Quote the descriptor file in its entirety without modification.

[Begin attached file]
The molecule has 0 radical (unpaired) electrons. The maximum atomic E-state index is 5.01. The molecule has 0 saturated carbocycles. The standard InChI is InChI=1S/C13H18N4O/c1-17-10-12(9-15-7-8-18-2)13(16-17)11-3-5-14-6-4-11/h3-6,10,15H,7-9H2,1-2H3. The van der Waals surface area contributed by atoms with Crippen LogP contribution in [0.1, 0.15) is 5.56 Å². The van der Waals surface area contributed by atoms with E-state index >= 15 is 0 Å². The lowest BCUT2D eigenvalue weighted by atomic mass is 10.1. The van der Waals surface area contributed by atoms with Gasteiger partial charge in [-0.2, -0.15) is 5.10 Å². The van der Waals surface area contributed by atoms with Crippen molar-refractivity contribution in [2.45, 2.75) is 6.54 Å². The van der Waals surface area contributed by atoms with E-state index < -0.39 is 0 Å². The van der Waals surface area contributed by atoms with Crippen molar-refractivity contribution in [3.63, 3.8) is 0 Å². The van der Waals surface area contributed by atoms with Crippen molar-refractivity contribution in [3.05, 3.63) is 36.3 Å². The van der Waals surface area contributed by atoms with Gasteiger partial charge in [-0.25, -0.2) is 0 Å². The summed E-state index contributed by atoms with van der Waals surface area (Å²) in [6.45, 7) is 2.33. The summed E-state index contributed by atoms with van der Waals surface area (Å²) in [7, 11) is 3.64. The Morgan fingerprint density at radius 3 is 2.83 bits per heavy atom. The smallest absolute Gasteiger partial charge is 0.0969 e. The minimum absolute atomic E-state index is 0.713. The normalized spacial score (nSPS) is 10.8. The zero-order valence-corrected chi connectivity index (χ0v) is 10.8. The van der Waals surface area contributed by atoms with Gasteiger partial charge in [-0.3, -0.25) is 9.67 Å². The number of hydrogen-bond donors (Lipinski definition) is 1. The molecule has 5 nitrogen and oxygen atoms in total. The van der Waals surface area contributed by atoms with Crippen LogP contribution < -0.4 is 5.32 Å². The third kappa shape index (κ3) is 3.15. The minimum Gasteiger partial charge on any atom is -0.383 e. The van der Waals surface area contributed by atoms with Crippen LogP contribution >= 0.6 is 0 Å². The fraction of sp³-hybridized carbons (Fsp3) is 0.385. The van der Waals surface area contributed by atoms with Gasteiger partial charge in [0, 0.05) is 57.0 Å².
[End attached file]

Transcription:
The molecule has 0 radical (unpaired) electrons. The maximum atomic E-state index is 5.01. The molecule has 0 saturated carbocycles. The standard InChI is InChI=1S/C13H18N4O/c1-17-10-12(9-15-7-8-18-2)13(16-17)11-3-5-14-6-4-11/h3-6,10,15H,7-9H2,1-2H3. The van der Waals surface area contributed by atoms with Crippen LogP contribution in [0.1, 0.15) is 5.56 Å². The van der Waals surface area contributed by atoms with E-state index >= 15 is 0 Å². The lowest BCUT2D eigenvalue weighted by atomic mass is 10.1. The van der Waals surface area contributed by atoms with Gasteiger partial charge in [-0.2, -0.15) is 5.10 Å². The van der Waals surface area contributed by atoms with Crippen molar-refractivity contribution in [2.45, 2.75) is 6.54 Å². The van der Waals surface area contributed by atoms with E-state index < -0.39 is 0 Å². The van der Waals surface area contributed by atoms with Crippen molar-refractivity contribution in [3.63, 3.8) is 0 Å². The van der Waals surface area contributed by atoms with Crippen molar-refractivity contribution in [3.05, 3.63) is 36.3 Å². The van der Waals surface area contributed by atoms with Gasteiger partial charge in [-0.25, -0.2) is 0 Å². The summed E-state index contributed by atoms with van der Waals surface area (Å²) in [6.45, 7) is 2.33. The summed E-state index contributed by atoms with van der Waals surface area (Å²) in [7, 11) is 3.64. The Morgan fingerprint density at radius 3 is 2.83 bits per heavy atom. The smallest absolute Gasteiger partial charge is 0.0969 e. The minimum absolute atomic E-state index is 0.713. The normalized spacial score (nSPS) is 10.8. The zero-order valence-corrected chi connectivity index (χ0v) is 10.8. The van der Waals surface area contributed by atoms with Gasteiger partial charge in [-0.3, -0.25) is 9.67 Å². The number of hydrogen-bond donors (Lipinski definition) is 1. The molecule has 5 nitrogen and oxygen atoms in total. The van der Waals surface area contributed by atoms with Crippen LogP contribution < -0.4 is 5.32 Å². The third kappa shape index (κ3) is 3.15. The minimum Gasteiger partial charge on any atom is -0.383 e. The van der Waals surface area contributed by atoms with Crippen LogP contribution >= 0.6 is 0 Å². The fraction of sp³-hybridized carbons (Fsp3) is 0.385. The van der Waals surface area contributed by atoms with Gasteiger partial charge in [0, 0.05) is 57.0 Å².